There’s something to be said for a narrative figure who then becomes a part of the production. Jim Fitzpatrick’s Minstrel does just that. He fills out the costume divinely and adds a lovely element of comedy to the trio that is The Minstrel, The Jester (Mel Tillery), and The King (Emma Hawthorn.) Tillery and Fitzpatrick do a charming duet, “The Minstrel, The Jester, and I”, but if you listen with your eyes you’ll see the duet transform into a trio as Hawthorn’s silent King Sextimus character adds all sorts of hilarious shenanigans to this and several other numbers and scenes. Hawthorn has great expressive qualities when it comes to taking up the silent role, really getting antsy in her animations, especially during “Man to Man Talk.” Tillery, as the spry and sprightly Jester, gets a true moment in the limelight when she tackles the solo “Very Soft Shoes.” Quite debonair, she floats on air as she drifts and soft-taps her way through the song, enchanting and enticing the audience to smile and tap along.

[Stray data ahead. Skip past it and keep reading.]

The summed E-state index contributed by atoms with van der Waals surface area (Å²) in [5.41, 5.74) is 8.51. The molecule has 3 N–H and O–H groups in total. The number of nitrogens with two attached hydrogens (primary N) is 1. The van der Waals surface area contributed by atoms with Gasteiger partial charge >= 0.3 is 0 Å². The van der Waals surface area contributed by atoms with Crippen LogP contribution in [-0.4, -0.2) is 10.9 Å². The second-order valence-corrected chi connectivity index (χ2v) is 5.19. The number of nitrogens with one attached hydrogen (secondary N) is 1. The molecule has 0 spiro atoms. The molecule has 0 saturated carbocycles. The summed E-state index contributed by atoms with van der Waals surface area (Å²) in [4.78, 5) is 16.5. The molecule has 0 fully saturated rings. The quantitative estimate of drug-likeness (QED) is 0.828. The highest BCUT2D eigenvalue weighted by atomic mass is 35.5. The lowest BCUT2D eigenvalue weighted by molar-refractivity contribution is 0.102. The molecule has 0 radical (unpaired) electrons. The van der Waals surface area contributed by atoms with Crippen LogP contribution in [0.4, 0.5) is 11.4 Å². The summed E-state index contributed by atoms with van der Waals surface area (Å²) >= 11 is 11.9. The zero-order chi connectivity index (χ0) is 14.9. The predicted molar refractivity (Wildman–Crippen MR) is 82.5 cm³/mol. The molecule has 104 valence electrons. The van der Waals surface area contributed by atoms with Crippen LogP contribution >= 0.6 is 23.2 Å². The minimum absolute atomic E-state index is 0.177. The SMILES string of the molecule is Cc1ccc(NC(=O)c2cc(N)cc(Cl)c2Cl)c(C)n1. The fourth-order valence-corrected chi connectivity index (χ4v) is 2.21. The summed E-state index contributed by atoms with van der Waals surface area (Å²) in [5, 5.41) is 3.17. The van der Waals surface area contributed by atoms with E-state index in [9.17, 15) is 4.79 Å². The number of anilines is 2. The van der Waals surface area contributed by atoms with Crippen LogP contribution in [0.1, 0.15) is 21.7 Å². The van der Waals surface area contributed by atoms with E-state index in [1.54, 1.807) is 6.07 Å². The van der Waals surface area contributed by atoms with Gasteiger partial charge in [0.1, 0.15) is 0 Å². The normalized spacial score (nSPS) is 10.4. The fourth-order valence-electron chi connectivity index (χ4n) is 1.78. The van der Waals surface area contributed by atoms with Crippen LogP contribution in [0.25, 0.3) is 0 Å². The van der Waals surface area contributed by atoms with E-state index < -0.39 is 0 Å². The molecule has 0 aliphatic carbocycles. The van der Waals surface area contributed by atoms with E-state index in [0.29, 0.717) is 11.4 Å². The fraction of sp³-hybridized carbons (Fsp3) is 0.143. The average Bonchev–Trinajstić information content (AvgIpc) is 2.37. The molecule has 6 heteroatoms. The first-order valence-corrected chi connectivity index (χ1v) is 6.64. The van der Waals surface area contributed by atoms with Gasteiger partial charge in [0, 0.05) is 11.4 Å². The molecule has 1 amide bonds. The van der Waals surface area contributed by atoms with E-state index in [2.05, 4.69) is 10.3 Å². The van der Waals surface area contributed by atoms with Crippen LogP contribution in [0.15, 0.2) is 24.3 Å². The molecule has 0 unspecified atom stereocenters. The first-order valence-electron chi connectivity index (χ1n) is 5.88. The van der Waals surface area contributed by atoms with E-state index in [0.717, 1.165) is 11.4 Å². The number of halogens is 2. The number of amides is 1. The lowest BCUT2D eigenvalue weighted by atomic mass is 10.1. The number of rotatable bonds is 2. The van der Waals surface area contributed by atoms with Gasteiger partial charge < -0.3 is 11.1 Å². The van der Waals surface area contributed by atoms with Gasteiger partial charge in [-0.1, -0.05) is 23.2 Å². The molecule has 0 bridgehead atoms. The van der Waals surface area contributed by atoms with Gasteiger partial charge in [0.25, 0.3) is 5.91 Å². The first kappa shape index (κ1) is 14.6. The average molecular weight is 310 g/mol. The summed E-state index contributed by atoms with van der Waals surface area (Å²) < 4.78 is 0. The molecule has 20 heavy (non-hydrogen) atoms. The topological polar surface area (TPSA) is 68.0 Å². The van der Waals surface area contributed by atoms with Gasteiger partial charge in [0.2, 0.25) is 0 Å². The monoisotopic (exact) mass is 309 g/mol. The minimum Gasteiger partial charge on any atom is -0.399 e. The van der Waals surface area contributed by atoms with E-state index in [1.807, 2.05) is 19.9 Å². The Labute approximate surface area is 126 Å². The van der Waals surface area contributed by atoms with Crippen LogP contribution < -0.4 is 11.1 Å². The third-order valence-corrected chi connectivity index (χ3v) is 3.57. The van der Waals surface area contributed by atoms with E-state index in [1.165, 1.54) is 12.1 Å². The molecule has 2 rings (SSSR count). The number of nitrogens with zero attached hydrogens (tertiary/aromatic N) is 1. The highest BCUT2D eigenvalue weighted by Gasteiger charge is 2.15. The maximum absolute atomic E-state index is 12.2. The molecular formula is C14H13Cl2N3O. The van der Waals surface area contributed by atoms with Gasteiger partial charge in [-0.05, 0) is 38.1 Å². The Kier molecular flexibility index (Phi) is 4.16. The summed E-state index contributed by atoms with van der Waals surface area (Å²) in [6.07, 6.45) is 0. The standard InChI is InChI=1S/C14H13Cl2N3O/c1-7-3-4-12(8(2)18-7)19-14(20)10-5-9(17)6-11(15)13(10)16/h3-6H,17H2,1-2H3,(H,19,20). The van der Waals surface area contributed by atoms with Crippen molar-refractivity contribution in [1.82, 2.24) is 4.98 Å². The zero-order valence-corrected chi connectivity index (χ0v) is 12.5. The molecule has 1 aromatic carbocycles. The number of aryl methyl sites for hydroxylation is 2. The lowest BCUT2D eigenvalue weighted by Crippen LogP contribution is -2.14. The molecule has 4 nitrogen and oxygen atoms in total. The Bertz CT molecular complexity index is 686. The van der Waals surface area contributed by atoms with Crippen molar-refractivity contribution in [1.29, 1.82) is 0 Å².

More songbirds can be found by way of love-bird characters, Sir Harry (Wesley Kenyon) and Lady Larkin (Mea Holloway.) Both full of voice and passionate expression, Kenyon and Holloway create a de-lovely duet from “In a Little While”, singing sappy saccharine sentiments back and forth at one another. The same gooey gushing of feelings is felt strongly between Kenyon and Holloway during “Yesterday I Loved You.” Both lend their voices to the ensemble numbers with gusto, helping to add a powerful sound to the group songs.

Stacy Bonds as Queen Aggravain in Once Upon a MattressChris McMurry
Stacey Bonds as Queen Aggravain in Once Upon a Mattress